By Hillel Aron
By Joseph Tsidulko
By Patrick Range McDonald
By David Futch
By Hillel Aron
By Dennis Romero
By Jill Stewart
By Dennis Romero
NO ONE EXPECTED A MILLION PEOPLE to show up in Los Angeles for the last “big” immigrant-rights rally a couple weekends ago, at the closing of the National Latino Congreso. A few thousand maybe, but a few hundred? Or less?
Or, as we saw, hardly anyone at all.
On the dusty expanse of the Cornfields near Chinatown on September 9, just a smattering of people stood and listened to speakers and bands. Everyone in attendance seemed somehow directly connected to advocacy organizations, churches or friendly media outlets. “I think the momentum was lost a little bit; a lot of it was very spontaneous,” said Aquilina Soriano, executive director of the Pilipino Workers’ Center in Los Angeles, in a concession, if not an understatement, that many other organizers have been repeating for weeks.
But, Soriano added, “Before there was the marches, they didn’t talk about any kind of amnesty or legalization program. It was only after March 25 — that’s when they started talking about it.”
True enough and, yes, a worthy success. But the signs of defeat are everywhere. Not even Eddie “El Piolín” Sotelo, the morning DJ credited with triumphantly generating the 500,000-plus turnout on March 25 in downtown L.A., could muster more than a few thousand people at the same spot for a march over the Labor Day weekend. The marchers called for a moratorium on immigration raids and the breaking up of families. Days later, back in Washington, the U.S. House of Representatives passed a bill, as promised, that authorizes 700 miles of double fences along the U.S.-Mexico border, a virtual death wish for migrants who have already proven themselves determined to risk their lives to reach jobs in the U.S.
Given the setbacks, is it now safe to declare the immigrant-rights movement officially deceased?
“Translating from the numbers who were in the rallies into voting power, that takes preparation to do it right, it takes organizing into the right kinds of events,” explained Maria Elena Durazo, executive director of the L.A. County Federation of Labor. “I’m not making excuses, I’m just trying to say there’s a lot more behind this.” The surge in the number of Latino voters after California’s anti-immigrant Proposition 187 in the 1990s did not magically materialize right after voters passed the measure, Durazo said. “It wasn’t within two months, I guarantee you.”
Indeed. But in the spring marches, leaders like Durazo were leading fierce chants of “Hoy marchamos, mañana votamos” (“Today we march, tomorrow we vote”). With only seven weeks left before the November election, and even less time left for new registrations, advocates have all but failed to fulfill the call. The Associated Press, reporting from several cities that were sites of massive marches in the spring, said the demonstrations did not produce significant increases in voter registration among Latinos and new citizens. Instead, it started appearing as though “the giant” had gone back to sleep.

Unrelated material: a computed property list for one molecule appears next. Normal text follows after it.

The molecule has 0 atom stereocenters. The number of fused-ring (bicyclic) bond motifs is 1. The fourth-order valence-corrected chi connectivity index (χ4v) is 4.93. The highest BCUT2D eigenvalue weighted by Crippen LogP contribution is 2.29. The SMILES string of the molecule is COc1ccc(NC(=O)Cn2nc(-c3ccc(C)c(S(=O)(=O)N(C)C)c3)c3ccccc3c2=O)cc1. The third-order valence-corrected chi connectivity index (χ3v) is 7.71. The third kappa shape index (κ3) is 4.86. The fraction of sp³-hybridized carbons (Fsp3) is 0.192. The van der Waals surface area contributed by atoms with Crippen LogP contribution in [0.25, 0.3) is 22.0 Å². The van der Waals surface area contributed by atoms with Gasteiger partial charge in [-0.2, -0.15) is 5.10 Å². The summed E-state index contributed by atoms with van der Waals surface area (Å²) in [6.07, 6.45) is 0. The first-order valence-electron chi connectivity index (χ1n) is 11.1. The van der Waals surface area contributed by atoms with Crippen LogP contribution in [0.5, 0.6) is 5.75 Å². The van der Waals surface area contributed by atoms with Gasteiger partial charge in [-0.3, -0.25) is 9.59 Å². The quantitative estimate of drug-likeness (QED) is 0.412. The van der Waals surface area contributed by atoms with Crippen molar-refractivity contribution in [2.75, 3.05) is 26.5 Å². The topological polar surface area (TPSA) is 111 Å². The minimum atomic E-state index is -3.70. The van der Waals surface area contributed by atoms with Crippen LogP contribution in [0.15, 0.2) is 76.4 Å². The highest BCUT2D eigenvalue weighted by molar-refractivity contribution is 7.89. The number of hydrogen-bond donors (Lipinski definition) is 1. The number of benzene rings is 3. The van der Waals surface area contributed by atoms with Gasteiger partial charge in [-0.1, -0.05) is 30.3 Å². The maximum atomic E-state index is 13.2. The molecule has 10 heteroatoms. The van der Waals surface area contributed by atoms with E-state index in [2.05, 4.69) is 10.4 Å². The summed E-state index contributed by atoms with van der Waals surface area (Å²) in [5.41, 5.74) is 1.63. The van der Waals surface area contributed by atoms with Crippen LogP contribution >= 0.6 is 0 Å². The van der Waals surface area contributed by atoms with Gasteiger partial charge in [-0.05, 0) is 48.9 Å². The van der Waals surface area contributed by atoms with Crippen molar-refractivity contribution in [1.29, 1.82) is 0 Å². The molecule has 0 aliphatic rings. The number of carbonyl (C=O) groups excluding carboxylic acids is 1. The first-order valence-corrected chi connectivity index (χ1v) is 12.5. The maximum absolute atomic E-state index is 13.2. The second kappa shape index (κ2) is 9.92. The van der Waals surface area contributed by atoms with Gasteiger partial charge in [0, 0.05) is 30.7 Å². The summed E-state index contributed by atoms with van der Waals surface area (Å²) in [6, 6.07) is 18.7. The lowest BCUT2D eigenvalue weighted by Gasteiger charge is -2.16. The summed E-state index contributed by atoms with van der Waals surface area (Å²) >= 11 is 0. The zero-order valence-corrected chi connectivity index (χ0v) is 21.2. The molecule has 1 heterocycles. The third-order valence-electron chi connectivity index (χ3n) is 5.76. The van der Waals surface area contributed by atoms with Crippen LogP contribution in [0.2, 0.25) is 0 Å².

“What the marches did was just at least neutralize [Congress],” offered Alvaro Huerta, communications director for CHIRLA (the Coalition for Humane Immigrant Rights of Los Angeles). “Right now we don’t really have a counterproposal.”
Whatever reasoning or excuse is settled upon for the flat-out fizzling, the reality is the immigrant-rights movement has morphed. It’s moved away — whether by default or design remains unclear — from a mobilization-based, show-of-force type of movement to a fragmented, multipronged effort that is measuring success by incremental victories and setbacks. This inevitably means the movement now contains boards of directors, internal squabbles, corporate sponsorships of big events, goodie bags and lobbying trips.
In other words, it’s starting to look like the environmental movement, the gay-rights movement and the labor movement.
You got this sense at a late-August general-membership meeting of CHIRLA, in a stuffy, windowless conference room on Third Street near MacArthur Park. A few dozen Spanish-dominant immigrants and their children sat through a three-hour meeting filled with field reports from organizers working on various projects. During a breakout session, immigrants wrote down their border-crossing experiences on a sheet of paper, and later, a selection was shared with the whole group. Many tears were shed. Earlier, in a leadership-training workshop, members named their historical leadership role models before concluding that they themselves were leaders in the movement, every man, woman and child.
“What are we going to do? Wait for a Gandhi? Wait for a Martin Luther King? There’s no time. The anti-immigrant forces are already preparing a new HR 4437,” said one member, referring to the draconian anti-immigrant House bill that sparked the spring marches.
“And we have to do it with love,” an elderly woman interjected. “When we do it with love, it will come out better, and we’re going to win!”